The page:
You may ask yourself , “My only customers are the U.S. Government and a few trusted people; why should I be concerned with export control in the first place?” Or, “What’s the worst that could happen if my product or technology were exported without a license?” The first question leads directly to why we have export controls in the first place, and the second question leads directly to what could happen if you are found to have committed a violation of an export control law or regulation.
So, why all the fuss? Well, remember that the purpose of the U.S. export compliance apparatus is to prevent U.S.-sourced technology, goods and services (collectively, the “commodities”) from falling into the hands of persons or countries with interests hostile the U.S. and U.S. foreign policy. This basic purpose encompasses both commercial and military concerns. Commercially, the export compliance apparatus is designed to prevent the United States from having to compete against foreign technology that was developed here in the U.S. From a military perspective, the export compliance apparatus is designed to prevent U.S. military personnel from having to defend themselves against American-made weapons and combat technology (which would be disastrous).
These reasons, both commercial and military, supply the aspirational reasons (the “should” reasons) behind the U.S. export compliance regime. However, the U.S. export compliance regime also contains punitive measures (the “shall” or “must” reasons) to compel compliance; these measures include fines, prison terms, prohibitions against future exports, as well as debarment from government contracting. Next, I detail the penalties for violating some of the U.S. export compliance laws, including the International Traffic in Arms Regulations, 22 C.F.R., parts 120 – 130 (“ITAR”); the Export Administration Regulations, 15 C.F.R., parts 730-774 (the “EAR”); the Office of Foreign Assets Controls Regulations, 31 C.F.R., parts 500 – 598; and the Foreign Corrupt Practices Act, 15 U.S.C. §§ 78dd-1, et seq.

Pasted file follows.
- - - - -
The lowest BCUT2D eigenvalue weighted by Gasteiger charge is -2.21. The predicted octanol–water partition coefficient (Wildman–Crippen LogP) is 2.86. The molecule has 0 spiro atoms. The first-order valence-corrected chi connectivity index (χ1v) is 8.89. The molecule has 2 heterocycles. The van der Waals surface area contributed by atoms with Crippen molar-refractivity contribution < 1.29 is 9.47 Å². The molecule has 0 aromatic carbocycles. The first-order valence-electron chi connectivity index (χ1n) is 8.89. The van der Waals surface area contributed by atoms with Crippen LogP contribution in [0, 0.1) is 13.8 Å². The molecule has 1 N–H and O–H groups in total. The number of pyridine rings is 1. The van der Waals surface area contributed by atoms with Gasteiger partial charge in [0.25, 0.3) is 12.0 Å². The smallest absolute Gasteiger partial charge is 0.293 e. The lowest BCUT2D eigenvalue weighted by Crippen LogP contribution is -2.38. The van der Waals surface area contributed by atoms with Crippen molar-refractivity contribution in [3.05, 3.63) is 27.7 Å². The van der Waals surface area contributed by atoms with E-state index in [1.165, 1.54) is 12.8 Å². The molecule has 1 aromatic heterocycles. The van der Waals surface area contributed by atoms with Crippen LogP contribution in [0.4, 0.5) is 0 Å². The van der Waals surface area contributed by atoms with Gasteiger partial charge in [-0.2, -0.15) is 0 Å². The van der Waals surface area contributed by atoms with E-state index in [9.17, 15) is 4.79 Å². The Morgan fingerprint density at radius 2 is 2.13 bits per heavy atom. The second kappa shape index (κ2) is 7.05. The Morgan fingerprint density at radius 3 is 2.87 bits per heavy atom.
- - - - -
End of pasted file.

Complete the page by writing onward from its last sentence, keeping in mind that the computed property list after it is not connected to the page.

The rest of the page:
1. Penalties for ITAR Violations:
Penalties for ITAR violations are quite severe. Under the Arms Export Control Act (the statute that ITAR implements), a person or organization that has been convicted of an ITAR violation may be fined up to $1 million, receive 10 years in federal prison, or both. See 22 U.S.C. § 2778(c). That provision also lays out, in detail, all of the things that might constitute an ITAR violation. In addition, a person or organization found to have committed an ITAR violation may also be prevented (debarred) from government contracting. See 22 C.F.R. § 127.7.
2. Penalties for EAR Violations:
Penalties for EAR violations are also quite severe. According to the U.S. Department of Commerce, Bureau of Industry and Security (“BIS”), “[c]riminal penalties can reach $1,000,000 and 20 years imprisonment per violation and the administrative penalties can reach the greater of $250,000 per violation or twice the amount of the transaction that is the basis of the violation.” See the BIS Criminal and Civil Penalties page (last accessed December 6, 2011).
3. Penalties for OFAC Violations:
There are two basic classes of OFAC violations: engaging in prohibited transactions in prohibited countries, see the OFAC Sanctions Programs page, or engaging in prohibited transactions with persons on the Specially-Designated Nationals and Denied Entities List (the “SDN List”), or both. Penalties for OFAC-related violations are as follows: “[p]ersons who willfully violate any provision of TWEA or any license, rule, or regulation issued thereunder … shall, upon conviction, be fined not more than $1,000,000 or, if an individual, be fined not more than $100,000 or imprisoned for not more than 10 years, or both; and an officer, director, or agent of any corporation who knowingly participates in such violation shall, upon conviction, be fined not more than $100,000 or imprisoned for not more than 10 years, or both.” 31 C.F.R. § 501.701.
4. Penalties for FCPA Violations:
Penalties for FCPA violations are found at 15 U.S.C. § 78dd–2(g). Under that provision, any “domestic concern” (see § 78dd–2(h)) that is not a natural person may be fined up to $2 million per violation, while “[a]ny natural person that is an officer, director, employee, or agent of a domestic concern, or stockholder acting on behalf of such domestic concern” may be fined up to $100,000, receive 5 years in federal prison, or both. Finally, if an officer, director, employee or agent of a domestic concern is fined as described above, “such fine may not be paid, directly or indirectly, by such domestic concern.” § 78dd–2(g)(3).
Simon Courtman is a lawyer at Fluet Huber + Hoang, a full service law firm focused on the needs of growing government contractors. He previously served in the United States Air Force. You can reach him by email here.